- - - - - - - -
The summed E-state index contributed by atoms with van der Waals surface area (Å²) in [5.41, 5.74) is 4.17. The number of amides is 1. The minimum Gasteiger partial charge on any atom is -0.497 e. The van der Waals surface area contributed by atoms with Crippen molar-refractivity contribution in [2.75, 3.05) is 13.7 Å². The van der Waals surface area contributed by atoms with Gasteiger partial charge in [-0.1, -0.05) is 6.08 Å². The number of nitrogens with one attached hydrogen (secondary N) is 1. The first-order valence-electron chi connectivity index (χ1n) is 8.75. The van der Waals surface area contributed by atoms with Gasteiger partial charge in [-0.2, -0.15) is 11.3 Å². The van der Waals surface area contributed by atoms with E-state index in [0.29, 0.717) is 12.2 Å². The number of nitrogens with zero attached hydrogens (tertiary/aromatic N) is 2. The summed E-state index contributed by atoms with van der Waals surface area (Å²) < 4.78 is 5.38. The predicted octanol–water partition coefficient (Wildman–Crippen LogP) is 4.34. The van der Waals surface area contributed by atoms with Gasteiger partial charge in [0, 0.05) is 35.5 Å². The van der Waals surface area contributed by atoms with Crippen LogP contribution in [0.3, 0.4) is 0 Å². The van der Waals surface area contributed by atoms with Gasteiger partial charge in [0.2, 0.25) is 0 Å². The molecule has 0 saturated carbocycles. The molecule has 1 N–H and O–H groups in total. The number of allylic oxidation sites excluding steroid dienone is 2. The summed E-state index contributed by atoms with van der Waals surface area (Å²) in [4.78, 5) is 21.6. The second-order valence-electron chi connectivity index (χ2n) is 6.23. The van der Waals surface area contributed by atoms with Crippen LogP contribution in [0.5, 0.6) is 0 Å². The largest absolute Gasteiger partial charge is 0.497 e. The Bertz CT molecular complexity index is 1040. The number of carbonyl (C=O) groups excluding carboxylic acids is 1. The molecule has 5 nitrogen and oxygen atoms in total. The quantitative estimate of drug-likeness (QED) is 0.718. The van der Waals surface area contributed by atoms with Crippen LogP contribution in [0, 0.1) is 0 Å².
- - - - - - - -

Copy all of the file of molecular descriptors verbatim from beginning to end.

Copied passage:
The summed E-state index contributed by atoms with van der Waals surface area (Å²) in [5.41, 5.74) is 4.17. The number of amides is 1. The minimum Gasteiger partial charge on any atom is -0.497 e. The van der Waals surface area contributed by atoms with Crippen molar-refractivity contribution in [2.75, 3.05) is 13.7 Å². The van der Waals surface area contributed by atoms with Gasteiger partial charge in [-0.1, -0.05) is 6.08 Å². The number of nitrogens with one attached hydrogen (secondary N) is 1. The first-order valence-electron chi connectivity index (χ1n) is 8.75. The van der Waals surface area contributed by atoms with Gasteiger partial charge in [-0.2, -0.15) is 11.3 Å². The van der Waals surface area contributed by atoms with E-state index in [0.29, 0.717) is 12.2 Å². The number of nitrogens with zero attached hydrogens (tertiary/aromatic N) is 2. The summed E-state index contributed by atoms with van der Waals surface area (Å²) < 4.78 is 5.38. The predicted octanol–water partition coefficient (Wildman–Crippen LogP) is 4.34. The van der Waals surface area contributed by atoms with Gasteiger partial charge in [0, 0.05) is 35.5 Å². The van der Waals surface area contributed by atoms with Crippen LogP contribution in [0.3, 0.4) is 0 Å². The van der Waals surface area contributed by atoms with Gasteiger partial charge in [0.2, 0.25) is 0 Å². The molecule has 0 saturated carbocycles. The molecule has 1 N–H and O–H groups in total. The number of allylic oxidation sites excluding steroid dienone is 2. The summed E-state index contributed by atoms with van der Waals surface area (Å²) in [4.78, 5) is 21.6. The second-order valence-electron chi connectivity index (χ2n) is 6.23. The van der Waals surface area contributed by atoms with Crippen LogP contribution in [0.5, 0.6) is 0 Å². The largest absolute Gasteiger partial charge is 0.497 e. The Bertz CT molecular complexity index is 1040. The number of carbonyl (C=O) groups excluding carboxylic acids is 1. The molecule has 5 nitrogen and oxygen atoms in total. The quantitative estimate of drug-likeness (QED) is 0.718. The van der Waals surface area contributed by atoms with Crippen LogP contribution in [0, 0.1) is 0 Å².